Do you have a favorite among all these yarns? I sure can’t pick just one.
The Small Diadem headband knitting pattern
Finally, we come to the heart of the matter.
Unlike with Triangulum, where the pattern explanation stretched on for absolute hundreds of words, this headband knitting pattern is fairly simple.
(I mean, I found the lace headband pattern pretty simple, too, but this one definitely takes the proverbial cake.)
The knitting pattern in short
You work an I-cord for a certain length, and write down how many rounds it took you to get that I-cord length.
Then, you work two series of increases, to bring your total up to 9 st.
You get a cable needle or spare / third DPN ready, and you begin the laddered pattern, explained below.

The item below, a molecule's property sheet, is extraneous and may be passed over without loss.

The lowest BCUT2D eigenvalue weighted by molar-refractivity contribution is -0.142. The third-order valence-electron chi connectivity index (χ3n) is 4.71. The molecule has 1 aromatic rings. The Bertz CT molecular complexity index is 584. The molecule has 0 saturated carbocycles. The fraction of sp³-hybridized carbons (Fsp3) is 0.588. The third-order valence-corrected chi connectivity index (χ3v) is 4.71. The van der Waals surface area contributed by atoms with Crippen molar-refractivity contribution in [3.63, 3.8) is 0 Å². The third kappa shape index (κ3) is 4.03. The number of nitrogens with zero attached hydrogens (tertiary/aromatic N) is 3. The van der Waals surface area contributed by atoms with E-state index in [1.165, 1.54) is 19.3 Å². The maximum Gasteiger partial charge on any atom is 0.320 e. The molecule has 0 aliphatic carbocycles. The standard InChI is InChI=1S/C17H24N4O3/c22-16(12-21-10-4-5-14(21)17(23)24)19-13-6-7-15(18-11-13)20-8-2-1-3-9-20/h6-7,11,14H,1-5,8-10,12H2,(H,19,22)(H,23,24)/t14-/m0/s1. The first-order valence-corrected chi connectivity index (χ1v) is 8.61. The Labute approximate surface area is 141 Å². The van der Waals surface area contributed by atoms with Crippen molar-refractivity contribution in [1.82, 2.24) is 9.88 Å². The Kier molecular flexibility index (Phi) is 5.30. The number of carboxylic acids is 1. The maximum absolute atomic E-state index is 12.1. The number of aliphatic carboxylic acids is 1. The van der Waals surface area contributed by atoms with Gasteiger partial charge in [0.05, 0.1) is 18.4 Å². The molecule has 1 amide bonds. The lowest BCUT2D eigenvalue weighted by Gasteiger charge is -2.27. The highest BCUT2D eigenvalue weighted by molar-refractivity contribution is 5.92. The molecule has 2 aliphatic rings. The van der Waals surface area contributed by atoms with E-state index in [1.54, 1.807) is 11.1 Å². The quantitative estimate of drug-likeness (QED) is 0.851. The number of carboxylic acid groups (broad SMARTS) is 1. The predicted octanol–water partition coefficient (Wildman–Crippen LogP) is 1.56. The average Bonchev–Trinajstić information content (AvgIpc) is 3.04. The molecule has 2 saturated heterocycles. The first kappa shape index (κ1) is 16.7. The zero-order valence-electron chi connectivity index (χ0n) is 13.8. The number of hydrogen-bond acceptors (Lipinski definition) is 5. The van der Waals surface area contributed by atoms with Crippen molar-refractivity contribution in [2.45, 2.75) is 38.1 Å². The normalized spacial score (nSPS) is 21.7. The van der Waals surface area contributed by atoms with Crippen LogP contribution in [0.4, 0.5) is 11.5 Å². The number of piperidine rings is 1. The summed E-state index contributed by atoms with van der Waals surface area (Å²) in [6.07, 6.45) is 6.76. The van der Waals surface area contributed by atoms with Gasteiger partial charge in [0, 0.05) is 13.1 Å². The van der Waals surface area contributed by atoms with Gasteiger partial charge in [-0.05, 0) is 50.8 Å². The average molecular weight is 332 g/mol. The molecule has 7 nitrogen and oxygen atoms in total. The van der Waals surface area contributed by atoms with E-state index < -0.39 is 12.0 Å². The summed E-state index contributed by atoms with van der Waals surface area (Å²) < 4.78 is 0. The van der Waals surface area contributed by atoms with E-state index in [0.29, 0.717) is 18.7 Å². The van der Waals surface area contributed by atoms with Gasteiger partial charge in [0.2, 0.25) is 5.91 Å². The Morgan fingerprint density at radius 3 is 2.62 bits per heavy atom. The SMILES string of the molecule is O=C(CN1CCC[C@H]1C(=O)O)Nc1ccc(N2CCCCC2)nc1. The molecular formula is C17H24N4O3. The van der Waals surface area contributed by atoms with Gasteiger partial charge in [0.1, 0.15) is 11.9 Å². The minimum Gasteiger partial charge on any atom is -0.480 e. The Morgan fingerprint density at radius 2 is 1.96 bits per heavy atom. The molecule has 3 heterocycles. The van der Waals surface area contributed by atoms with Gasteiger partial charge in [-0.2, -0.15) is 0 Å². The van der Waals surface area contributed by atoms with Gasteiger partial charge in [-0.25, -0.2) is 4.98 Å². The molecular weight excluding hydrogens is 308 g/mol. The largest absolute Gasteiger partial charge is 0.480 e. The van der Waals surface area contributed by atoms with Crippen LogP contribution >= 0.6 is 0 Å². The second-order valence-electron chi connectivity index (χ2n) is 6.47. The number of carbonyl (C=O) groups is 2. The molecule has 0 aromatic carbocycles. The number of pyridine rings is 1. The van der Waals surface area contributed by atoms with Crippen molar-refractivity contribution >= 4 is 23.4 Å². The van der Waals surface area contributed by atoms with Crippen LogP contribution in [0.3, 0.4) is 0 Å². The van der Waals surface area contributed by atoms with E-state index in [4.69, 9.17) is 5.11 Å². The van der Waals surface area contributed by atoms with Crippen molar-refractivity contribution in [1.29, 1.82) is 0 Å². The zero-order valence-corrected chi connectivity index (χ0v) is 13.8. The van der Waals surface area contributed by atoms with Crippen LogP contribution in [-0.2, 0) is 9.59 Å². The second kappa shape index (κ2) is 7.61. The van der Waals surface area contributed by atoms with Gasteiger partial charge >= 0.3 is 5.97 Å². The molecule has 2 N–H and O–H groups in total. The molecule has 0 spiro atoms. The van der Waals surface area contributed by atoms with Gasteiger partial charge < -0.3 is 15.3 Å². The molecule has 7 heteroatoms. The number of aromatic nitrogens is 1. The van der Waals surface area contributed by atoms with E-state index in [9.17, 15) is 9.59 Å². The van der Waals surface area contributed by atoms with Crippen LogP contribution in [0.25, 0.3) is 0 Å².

When you have the length you want, you work two series of decreases, to bring your total back down to 3 st.
Last, you knit the same number of I-cord rounds as you started with, you pull your yarn through your stitches, and you break.
The knitted headband pattern in detail
C/o 3 st. Work an I-cord for 14 cm / 5 1/2 in, or size explained in the pdf below.
Work the following increases:
r1 – k1fb, k1, k1fb
r2 – p all
r3 – k1, k1fb, k1, k1fb, k1
r4 – p all
r5 – k1, k1fb, k3, k1fb, k1
r6 – p all
Next, work the Laddered Waves pattern:
r1 – k all
r2 – p all
r3 – x4l, k1, x4r (open the pdf to get the explanation for these)
r4 – p all
r5 – k all
r6 – p all
Repeat these 6 rows until this laddered section measures 25 cm / 10 in, or size as explained in the pdf.
Then, work these decreases:
r1 – s1k1psso, k5, k2tog
r2 – p all
r3 – s1k1psso, k3, k2tog
r4 – p all
r5 – s1k1psso, k1, k2tog
r6 – p all
Finally, work an I-cord of the same length as the first. Draw yarn through st & break.
Download your Disney Princess headband knitting pattern
And when you’ve knit this? Brag about it on Insta and don’t forget to tag me!